Drive to improve Hawke's Bay water security backed by Provincial Development Unit
Published: 7 April, 2021
The Provincial Development Unit (PDU) is supporting efforts to improve Hawke’s Bay’s water security and the environment with an additional $5 million in funding for the Hawke’s Bay Regional Council to investigate water storage for the Heretaunga Plains.
This $5 million is on top of $12.9 million already committed to the Heretaunga water security investigations within the broader Hawke’s Bay Regional Water Security Programme in April 2020.
The additional PDU funding includes $1.3 million for a feasibility study initially focussed on expanding an existing water storage facility near Bridge Pa. If the study confirms the project’s viability, the PDU is also providing a further $3.7 million of loan funding to help pay for the construction of new water storage infrastructure.
The PDU’s principal regional advisor for Hawke’s Bay, Cameron Osmond, said the funding is a significant boost for the region.
"Water is one of Hawke’s Bay’s most pressing challenges and key to the region’s economic prosperity, jobs and environmental sustainability," Mr Osmond said.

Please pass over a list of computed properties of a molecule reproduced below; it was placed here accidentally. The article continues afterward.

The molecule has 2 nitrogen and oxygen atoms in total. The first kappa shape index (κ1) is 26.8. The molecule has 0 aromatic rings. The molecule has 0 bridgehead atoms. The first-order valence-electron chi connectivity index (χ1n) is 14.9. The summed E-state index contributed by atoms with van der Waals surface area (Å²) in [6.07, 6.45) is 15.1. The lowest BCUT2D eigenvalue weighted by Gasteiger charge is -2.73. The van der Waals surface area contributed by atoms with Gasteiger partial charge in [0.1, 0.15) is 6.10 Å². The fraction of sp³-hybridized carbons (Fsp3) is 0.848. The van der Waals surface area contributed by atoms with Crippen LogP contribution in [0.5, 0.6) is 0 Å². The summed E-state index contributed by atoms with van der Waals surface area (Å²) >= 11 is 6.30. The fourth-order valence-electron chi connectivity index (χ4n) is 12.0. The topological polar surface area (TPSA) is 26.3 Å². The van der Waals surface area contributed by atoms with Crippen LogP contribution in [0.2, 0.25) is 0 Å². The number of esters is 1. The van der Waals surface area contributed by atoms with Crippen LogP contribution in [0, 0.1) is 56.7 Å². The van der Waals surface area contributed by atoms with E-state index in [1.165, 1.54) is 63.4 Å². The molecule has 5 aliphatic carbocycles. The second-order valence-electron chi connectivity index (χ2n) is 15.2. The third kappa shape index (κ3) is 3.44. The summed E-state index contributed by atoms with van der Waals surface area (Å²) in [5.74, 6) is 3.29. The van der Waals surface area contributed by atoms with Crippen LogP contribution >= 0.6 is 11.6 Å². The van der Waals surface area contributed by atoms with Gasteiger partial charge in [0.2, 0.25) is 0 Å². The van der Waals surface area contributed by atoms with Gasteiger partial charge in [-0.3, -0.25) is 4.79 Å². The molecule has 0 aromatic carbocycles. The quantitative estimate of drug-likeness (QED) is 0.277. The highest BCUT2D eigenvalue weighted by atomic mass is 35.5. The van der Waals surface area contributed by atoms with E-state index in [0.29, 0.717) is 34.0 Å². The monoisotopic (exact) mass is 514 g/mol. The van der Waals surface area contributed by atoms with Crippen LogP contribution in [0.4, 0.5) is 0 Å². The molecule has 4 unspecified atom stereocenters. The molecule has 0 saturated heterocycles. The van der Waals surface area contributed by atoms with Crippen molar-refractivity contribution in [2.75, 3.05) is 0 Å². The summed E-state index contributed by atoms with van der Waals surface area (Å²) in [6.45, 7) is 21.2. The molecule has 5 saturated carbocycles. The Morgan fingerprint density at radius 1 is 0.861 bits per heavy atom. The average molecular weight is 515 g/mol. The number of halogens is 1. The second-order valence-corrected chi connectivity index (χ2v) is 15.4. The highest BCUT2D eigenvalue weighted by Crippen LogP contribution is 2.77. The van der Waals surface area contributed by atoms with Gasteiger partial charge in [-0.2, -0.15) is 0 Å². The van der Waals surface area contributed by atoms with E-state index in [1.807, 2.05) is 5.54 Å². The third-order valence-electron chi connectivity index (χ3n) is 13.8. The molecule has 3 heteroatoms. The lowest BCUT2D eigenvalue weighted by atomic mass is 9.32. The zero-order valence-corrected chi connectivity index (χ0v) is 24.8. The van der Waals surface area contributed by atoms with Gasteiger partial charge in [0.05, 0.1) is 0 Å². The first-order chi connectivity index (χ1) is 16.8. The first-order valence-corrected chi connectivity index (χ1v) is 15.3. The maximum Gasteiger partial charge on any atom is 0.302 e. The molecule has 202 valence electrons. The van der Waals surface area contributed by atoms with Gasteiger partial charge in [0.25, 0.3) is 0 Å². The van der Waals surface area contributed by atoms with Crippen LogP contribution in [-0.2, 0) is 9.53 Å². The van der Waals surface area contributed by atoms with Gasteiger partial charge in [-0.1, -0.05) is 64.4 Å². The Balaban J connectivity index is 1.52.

"The funding is part of a total $35 million package from the PDU to help the region take a more strategic and long-term approach to water security. This includes undertaking the region’s first Water Assessment, developing water storage options and piloting a Managed Aquifer Recharge.
"Importantly, this is not just about building the Hawke’s Bay regional economy. It is about protecting the environment and providing long-term, climate-resilient supplies of freshwater consistent with the principles of Te Mana o te Wai," Cameron Osmond said.
"Other key objectives include building resilience to climate change and supporting land use that does not increase – and ideally reverses – negative impacts on water quality, and maintains and improves the health of waterways.
"Funding is also provided to address disparities in Māori access to water for land development."
Hawke’s Bay Regional Council’s Water Security director Tom Skerman said the state of Heretaunga’s lowland waterways in a dry summer is an an ongoing concern that must be addressed.
"The community’s demand for water exacerbates the impact on the lowland streams in the Heretaunga catchment during the height of summer and, unless we act, this impact will worsen with a changing climate," Tom Skerman said.
"We are actively investigating a range of water storage options in the Heretaunga catchment which would supplement flows in some Heretaunga lowland streams. We welcome the PDU’s support to move faster on investigating the Te Tua water storage option."
Tom Skerman said these projects have the potential to complement the changes being made to freshwater management through regulatory reform, both locally and nationally.
"We have committed to local tangata whenua leaders that any development of any freshwater storage facility and associated distribution scheme will embrace the principles of co-design."